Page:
On the face of it, the legacy of the 1798 rebellion in the northeastern Irish counties of Antrim and Down seems to be a paradigmatic case of “collective amnesia.” Over the course of the long nineteenth century, growing identification of the Protestants of the area with unionism, loyalism and Orangeism, fortified through opposition to the rise of nationalism amongst Catholics, encouraged public effacement of discomforting memories of the mass participation of Protestants, in particular Presbyterians, in republican insurrection. However, the uncovering of a “hidden” (or perhaps relatively low-profile) popular historiography grounded in oral traditions reveals continuous obsessive, though characteristically ambivalent, local preoccupation with remembrance of the rebellion. Acknowledging that forgetting is not the antithesis, but an integral component, of memory, this case study of what appears to be an Ulster lieu d’oubli conceptualizes “social forgetting” as the outcome of multi-layered relationships between oblivion and remembering.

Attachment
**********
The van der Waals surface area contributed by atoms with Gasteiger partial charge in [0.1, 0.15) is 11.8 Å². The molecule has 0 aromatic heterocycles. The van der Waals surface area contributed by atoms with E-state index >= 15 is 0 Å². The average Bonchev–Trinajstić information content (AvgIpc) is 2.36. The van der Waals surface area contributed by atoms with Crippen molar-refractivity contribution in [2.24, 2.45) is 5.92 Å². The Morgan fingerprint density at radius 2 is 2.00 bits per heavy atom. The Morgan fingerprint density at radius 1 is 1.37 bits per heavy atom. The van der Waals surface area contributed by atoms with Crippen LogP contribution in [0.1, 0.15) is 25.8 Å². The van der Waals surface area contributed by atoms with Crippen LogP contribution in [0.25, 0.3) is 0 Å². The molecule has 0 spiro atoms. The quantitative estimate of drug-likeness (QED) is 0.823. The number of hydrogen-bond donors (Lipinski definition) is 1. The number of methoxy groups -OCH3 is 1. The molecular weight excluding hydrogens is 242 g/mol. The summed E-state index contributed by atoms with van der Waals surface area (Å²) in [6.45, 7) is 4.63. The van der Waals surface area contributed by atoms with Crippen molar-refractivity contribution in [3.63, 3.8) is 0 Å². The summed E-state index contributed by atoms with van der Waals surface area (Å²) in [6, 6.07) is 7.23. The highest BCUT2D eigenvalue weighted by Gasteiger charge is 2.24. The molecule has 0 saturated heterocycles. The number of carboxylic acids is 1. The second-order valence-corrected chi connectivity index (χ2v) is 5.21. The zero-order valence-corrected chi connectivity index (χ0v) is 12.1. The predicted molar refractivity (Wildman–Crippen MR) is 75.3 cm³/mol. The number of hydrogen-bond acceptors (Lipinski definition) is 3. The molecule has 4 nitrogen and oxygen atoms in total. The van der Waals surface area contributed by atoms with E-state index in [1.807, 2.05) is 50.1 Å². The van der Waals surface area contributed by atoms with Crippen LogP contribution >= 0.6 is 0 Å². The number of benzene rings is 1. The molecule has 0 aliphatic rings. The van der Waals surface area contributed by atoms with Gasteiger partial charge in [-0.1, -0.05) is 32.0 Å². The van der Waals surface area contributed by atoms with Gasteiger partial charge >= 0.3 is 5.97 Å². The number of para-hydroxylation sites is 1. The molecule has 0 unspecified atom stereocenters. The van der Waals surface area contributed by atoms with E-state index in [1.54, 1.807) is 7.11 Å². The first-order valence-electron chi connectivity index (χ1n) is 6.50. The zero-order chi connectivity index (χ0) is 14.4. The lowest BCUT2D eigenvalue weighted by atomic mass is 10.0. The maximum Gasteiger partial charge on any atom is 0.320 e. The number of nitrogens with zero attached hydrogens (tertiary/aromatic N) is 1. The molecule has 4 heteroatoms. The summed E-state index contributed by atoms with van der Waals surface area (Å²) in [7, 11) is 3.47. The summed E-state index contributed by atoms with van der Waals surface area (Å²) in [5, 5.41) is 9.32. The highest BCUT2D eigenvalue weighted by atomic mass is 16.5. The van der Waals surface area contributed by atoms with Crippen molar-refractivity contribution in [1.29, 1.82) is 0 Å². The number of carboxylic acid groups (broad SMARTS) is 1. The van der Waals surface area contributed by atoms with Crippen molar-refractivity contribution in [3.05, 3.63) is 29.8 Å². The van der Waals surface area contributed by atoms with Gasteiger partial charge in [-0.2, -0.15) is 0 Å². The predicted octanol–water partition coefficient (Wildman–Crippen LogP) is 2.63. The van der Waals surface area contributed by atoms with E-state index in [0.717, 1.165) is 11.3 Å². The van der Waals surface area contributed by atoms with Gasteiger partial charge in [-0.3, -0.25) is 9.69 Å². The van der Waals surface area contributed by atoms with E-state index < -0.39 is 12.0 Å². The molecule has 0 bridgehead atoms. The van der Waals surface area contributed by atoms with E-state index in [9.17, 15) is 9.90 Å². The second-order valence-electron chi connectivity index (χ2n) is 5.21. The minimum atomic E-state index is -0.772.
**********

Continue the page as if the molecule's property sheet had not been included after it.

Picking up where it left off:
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pp. 9-50
Launched on MUSE
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